Divorce and Dissolution With Children
Divorce - Minor Children or Minor and Adult Children
Divorce - Adult Children - No Minor Children
Simplifying Divorce With Children
Divorce with children doesn't need to be emotionally damaging to a child. Divorce is a difficult process, especially when minor children or dependents are involved. If the parents are able to agree on the basic terms like child custody and child support, the dissolution of the marriage can be conducted with minimal stress and difficulty.
US Legal Forms offers a state-specific uncontested divorce package which contains all the information and forms you need, along with easy to follow step-by-step instructions, for filing a petition for dissolution of marriage with minor children or dependents. A parenting plan should be prepared, regardless of whether on is required by state law, in order to avoid future disputes and litigation. By outlining the terms of a shared parenting plan, all the parties, including the child, know what to expect. US Legal Forms offer top quality forms that are professionally drafted according to the laws of your state. Unlike many generic online forms, we offer state-specific divorce form packages that follow the requirements of divorce law in your state, as each state's requirements in the area of family law vary.
By filing an uncontested divorce petition, you can jointly petition the court to issue a final divorce decree that includes the agreed upon terms. As long as the divorce court finds the agreements reasonable and in the best interests of the child, the court will typically adopt the agreements made into the final divorce decree. If you were legally separated prior to divorce, the court will often incorporate the separation agreement into the divorce orders. The issues that need to be decided upon by the couple in a no fault divorce with minor children include the following:
- Child support - Whether or not child support will be owed needs to be determined. Many states have child support guidelines that may be used for reference. The amount, duration, time, and manner of payments, and which spouse will receive support (usually the parent with primary custody) need to be specified. Other financial issues, such as health insurance premiums and extraordinary expenses should be covered. Extraordinary expenses include items like medical and dental charges not covered by insurance, extracurricular activities, child care expenses due to illness, changes in job duties, etc., vacations and travel, and secondary education.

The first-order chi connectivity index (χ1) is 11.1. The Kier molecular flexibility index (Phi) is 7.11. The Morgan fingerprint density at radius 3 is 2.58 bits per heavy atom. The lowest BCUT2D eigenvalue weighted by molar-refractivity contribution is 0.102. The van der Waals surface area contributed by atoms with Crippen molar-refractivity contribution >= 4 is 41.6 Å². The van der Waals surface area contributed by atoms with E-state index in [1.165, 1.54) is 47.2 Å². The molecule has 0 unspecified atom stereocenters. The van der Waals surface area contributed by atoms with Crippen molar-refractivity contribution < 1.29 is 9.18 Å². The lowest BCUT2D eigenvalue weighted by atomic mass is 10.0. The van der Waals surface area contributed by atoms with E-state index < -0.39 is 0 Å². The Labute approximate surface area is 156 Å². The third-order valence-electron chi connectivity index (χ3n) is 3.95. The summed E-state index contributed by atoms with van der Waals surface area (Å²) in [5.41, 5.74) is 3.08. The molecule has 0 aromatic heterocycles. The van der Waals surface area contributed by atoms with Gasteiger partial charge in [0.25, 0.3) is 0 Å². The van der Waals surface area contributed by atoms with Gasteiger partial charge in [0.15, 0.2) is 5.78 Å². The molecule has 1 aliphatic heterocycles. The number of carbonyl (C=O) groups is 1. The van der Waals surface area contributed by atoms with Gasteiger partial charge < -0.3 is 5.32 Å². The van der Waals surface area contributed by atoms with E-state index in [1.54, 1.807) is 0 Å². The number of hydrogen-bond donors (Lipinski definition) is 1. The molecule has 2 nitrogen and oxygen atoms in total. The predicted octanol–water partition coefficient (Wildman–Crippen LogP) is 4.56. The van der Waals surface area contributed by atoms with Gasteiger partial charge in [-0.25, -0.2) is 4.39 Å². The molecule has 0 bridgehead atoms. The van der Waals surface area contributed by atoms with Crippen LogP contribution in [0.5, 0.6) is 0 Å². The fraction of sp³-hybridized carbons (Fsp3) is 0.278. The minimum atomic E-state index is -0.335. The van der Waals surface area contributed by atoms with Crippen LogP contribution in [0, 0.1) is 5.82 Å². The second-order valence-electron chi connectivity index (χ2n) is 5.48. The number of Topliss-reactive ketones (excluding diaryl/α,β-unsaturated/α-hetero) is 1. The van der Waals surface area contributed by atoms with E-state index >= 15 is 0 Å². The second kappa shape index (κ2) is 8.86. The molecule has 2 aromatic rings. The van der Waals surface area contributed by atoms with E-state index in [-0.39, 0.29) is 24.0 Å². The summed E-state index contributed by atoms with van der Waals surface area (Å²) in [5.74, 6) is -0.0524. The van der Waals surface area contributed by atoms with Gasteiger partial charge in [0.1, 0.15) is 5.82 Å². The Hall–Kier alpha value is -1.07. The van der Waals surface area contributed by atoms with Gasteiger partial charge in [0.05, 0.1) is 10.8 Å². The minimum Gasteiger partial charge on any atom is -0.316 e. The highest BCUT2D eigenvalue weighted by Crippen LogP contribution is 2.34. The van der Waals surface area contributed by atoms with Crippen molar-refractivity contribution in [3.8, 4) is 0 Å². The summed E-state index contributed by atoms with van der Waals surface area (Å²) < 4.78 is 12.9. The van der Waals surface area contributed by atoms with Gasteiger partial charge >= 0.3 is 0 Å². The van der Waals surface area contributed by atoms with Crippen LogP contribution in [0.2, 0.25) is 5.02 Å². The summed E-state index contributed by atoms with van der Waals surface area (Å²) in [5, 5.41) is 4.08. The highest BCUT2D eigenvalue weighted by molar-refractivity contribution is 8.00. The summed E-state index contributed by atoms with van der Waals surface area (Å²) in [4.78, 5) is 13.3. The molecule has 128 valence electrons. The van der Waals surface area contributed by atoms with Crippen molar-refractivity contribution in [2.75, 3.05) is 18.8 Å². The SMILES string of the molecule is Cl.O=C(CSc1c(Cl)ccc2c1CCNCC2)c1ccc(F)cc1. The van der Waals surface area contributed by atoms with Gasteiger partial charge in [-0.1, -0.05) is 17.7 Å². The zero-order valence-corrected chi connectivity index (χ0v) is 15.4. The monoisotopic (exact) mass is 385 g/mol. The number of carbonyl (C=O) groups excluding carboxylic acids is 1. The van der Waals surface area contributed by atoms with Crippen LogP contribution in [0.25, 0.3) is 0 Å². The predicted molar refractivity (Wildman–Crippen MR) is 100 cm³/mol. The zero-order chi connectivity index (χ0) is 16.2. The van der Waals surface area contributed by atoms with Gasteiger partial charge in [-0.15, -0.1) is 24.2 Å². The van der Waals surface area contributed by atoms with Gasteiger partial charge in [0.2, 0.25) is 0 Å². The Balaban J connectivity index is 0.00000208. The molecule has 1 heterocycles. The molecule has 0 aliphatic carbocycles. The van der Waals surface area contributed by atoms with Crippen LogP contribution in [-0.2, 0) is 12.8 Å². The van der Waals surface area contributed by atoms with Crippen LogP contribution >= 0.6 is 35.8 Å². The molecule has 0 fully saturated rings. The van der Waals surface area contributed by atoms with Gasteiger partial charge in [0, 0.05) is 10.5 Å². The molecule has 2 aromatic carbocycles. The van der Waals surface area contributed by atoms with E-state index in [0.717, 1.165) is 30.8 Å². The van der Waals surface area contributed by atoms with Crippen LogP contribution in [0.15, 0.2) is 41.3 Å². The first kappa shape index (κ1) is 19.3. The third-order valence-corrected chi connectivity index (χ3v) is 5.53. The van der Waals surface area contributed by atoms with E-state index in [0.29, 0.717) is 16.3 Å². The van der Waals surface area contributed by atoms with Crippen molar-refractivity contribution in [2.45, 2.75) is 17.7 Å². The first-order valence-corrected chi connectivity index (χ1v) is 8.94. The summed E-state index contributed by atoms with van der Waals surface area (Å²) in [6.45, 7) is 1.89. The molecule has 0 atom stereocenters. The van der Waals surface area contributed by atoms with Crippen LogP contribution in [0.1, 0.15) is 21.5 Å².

- Child custody - Parents can agree to have sole custody with one parent or joint custody. A parenting plan should be written up, and is required in some states. Parenting plans outline the details for visitation, holidays, vacations, transportation, relocation, and major decision-making on issues like education and religion. Some parenting plans also include details of child support payments. The parenting plan may be shared with day care providers and school authorities so that others are aware of parental rights and access to the child.
- Property division - Financial statements may be required by state divorce law to be filed along with a petition for dissolution. In some states, the couple may agree to waive the requirement of filing financial statements, and include this waiver in the divorce petition. Assets should be listed and described as either joint property or non-marital, separate property. Non-marital assets are generally those acquired before marriage or by gift or inheritance. The couple may also agree to make certain assets separate property. Joint assets will need to either be assigned to one party or divided. Often, joint property will be sold so that the proceeds can be divided, or one spouse may buy out the other's interest in the property. Often, a parent with primary custody of children will be awarded possession of the marital residence to avoid disrupting the children's' lives, such as requiring them to attend a new school. In addition to dividing assets, the debts of the couple also need to be divided, such as mortgage payments and credit card debt. Debts will tend to be assigned according not only to which spouse contracted the debt, but whether one or both spouses benefited from the debt.
- Spousal support or alimony - Spousal support, also called spousal maintenance or alimony, can be agreed upon. Terms for spousal support should detail the amount, manner and time of payment, and duration. Typically, the longer the marriage and older the couple are, the greater the spousal support amount will be. A permanent alimony award is typically granted in marriages lasting ten years or more. The relative finances and assets of the couple are taken into consideration, as well as the job history and educational background that contribute to the earning capability of the individuals.
It benefits everyone involved, emotionally and financially, to be able to put aside any hostilities and form an agreement on these basic issues. By filing an uncontested divorce petition, the dissolution of marriage process can be accomplished in a much speedier and inexpensive manner, as well as taking less of on emotional toll on everyone involved.